Polluting Power Plant Unexpectedly Cleanses Air Using Mercury Scrubbers

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Coal-burning power plant
A coal-burning power station can be seen behind migrant workers as they walk carrying their shovels on the construction site of a water canal, being built in a dried-up river bed located on the outskirts of Beijing October 22, 2010. The top U.S. climate change negotiator Todd Stern was in Beijing this week for talks about rifts between the world's top two economies. China is the world's biggest total emitter of greenhouse gases from human activity, having surged past the United States, the world's second biggest emitter and long the world's largest, and rejects an absolute cap on the country's greenhouse gas emissions as unfair because it has contributed less to the problem historically, claiming its emissions per capita are still relatively low and it needs leeway to grow its economy. Reuters

Researchers unexpectedly found that a major source of air pollution has contributed in reducing scattered air pollutants for two years. A team of researchers from a university in Portland discovered that a power plant which has been contributing to pollution in the region surprisingly reduced  toxic  substances in the air through mercury scrubbing while studying a different pollutant. 

The Boardman plant, a coal-fired power plant run by Portland General Electric, is currently operating with mercury scrubbers to reduce the amount of mercury released into the environment since April 2011. The emission control system was added by the company to capture and remove mercury from the exhaust to comply with the regulation passed by the Environmental Protection Agency, or EPA, requiring coal-fired power plants to add scrubbers to their facilities.

Mercury is considered to be a toxic substance dangerous to humans, and power plants produce so much of it. The said power plant is on the Oregon side of the Columbia River.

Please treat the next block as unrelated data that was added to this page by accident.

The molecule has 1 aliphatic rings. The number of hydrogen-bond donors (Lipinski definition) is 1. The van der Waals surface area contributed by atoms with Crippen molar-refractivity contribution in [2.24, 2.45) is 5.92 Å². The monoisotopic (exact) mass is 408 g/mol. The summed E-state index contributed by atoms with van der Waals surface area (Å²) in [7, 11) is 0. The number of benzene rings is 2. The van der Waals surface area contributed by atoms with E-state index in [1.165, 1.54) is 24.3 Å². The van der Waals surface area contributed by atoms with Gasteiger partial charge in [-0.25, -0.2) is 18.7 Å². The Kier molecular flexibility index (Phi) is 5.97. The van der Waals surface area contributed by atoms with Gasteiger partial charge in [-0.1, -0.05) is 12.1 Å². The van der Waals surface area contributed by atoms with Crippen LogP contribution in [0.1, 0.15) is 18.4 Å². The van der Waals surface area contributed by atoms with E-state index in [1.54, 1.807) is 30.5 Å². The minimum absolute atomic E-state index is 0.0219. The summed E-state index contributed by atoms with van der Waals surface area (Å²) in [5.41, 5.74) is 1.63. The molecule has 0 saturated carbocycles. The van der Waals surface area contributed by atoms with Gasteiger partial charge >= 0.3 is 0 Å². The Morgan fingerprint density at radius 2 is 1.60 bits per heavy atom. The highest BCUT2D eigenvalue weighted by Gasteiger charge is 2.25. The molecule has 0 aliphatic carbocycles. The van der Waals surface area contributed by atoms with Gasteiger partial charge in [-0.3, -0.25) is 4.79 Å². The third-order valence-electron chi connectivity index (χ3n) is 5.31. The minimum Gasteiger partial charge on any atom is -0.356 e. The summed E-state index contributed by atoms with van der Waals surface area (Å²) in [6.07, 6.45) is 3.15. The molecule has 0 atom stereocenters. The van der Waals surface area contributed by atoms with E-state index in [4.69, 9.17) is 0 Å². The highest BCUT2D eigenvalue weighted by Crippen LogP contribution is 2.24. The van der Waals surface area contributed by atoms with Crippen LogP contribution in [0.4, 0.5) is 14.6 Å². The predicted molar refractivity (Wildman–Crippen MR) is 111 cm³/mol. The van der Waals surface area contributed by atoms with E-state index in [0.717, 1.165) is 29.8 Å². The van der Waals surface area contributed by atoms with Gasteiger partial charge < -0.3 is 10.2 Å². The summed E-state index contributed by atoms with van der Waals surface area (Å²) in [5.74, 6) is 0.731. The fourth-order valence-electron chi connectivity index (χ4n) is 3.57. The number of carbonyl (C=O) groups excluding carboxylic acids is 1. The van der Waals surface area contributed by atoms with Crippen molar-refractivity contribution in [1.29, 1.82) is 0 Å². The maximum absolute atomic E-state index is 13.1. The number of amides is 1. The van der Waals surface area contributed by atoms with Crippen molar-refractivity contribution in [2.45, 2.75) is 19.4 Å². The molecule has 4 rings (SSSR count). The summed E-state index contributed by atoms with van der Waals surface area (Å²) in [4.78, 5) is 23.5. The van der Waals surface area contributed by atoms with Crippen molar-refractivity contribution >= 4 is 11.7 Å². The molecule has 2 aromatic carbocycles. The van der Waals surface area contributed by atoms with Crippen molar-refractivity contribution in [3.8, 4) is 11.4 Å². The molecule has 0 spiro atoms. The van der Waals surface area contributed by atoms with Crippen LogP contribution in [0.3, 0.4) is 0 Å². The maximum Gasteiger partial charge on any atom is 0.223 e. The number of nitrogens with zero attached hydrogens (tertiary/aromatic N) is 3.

Staci Simonich, an environmental chemist in Oregon State University College of Agricultural Sciences, recently led a team of researchers to conduct a study about two major air pollutants in the region. But the researchers found, unexpectedly, that the coal-fired power plant that only intended to reduce the amount of its mercury emission surprisingly reduced another class of harmful emissions as well, according to the study published this month, July, in the journal Environmental Science & Technology

In the study, Simonich and her team stated that the finding was unexpected as their intended research was to track different pollutants in Asia that moved across the Pacific Ocean through high-level air currents, the polycyclic aromatic hydrocarbons (PAHs), a toxic generated by air pollution that triggers cell mutations and leads to cancer and other ailments, and oxy-polycyclic aromatic hydrocarbons (OPAHs). The researchers then discovered that there was a huge drop in both of the toxins’ level between their 2010 and 2011 findings. The researchers found that concentrations of two major groups of air pollutants went down: the PAH levels dropped by 72 percent and OPAH,[ dropped by 40 percent, respectively, after the plant was upgraded to limit mercury emissions. 

The pollutants studied by the OSU scientists are formed from incomplete combustion of fossil fuels and organic matter. The researchers analysed the samples weekly from March through October 2010, and again from March through September 2011.

But after one year of tracking the sample, the researchers discovered what they weren’t looking for, according to the study. The environmental chemist and her students were surprised with the finding of their study, showing the power plant’s emission control system was the reason of the unexpected reduction of PAH in the region.

"We looked at the data and said, 'Wow! 2010 is different from 2011, and why should that be?' " imonich said. "We had trouble understanding it from a trans-Pacific standpoint. So we started thinking about regional sources, and that's what led us to look at emissions from Boardman." The researchers discovered that the Boardman plant, after upgrading with its system on 2011, reduced the concentration of the two major pollutants in Cabbage Hill in Oregon. Simonich found  that the parent PAHs and OPAHs were much lower than they had recorded in 2010.

"PGE put control measures in to reduce mercury emissions, and as a side benefit, these other pollutants were also reduced," Simonich stated. The study described that mercury scrubbers placed the power plant and the region in a win-win situation as it managed to dramatically reduce the amount of mercury and PAHs released into the air at the same time.

The OSU research leader said that Boardman was considered as a “major source of PAH pollution in the Columbia River Gorge” as Mmrcury and PAHs are both released in the combustion of coal, but then added, “now it's not." Simonich is happy with the unprecedented result, saying, "that's a good thing for PGE and a good thing for the people living in the Gorge."

To contact the writer, email: darwinsamuelm.malicdem@gmail.com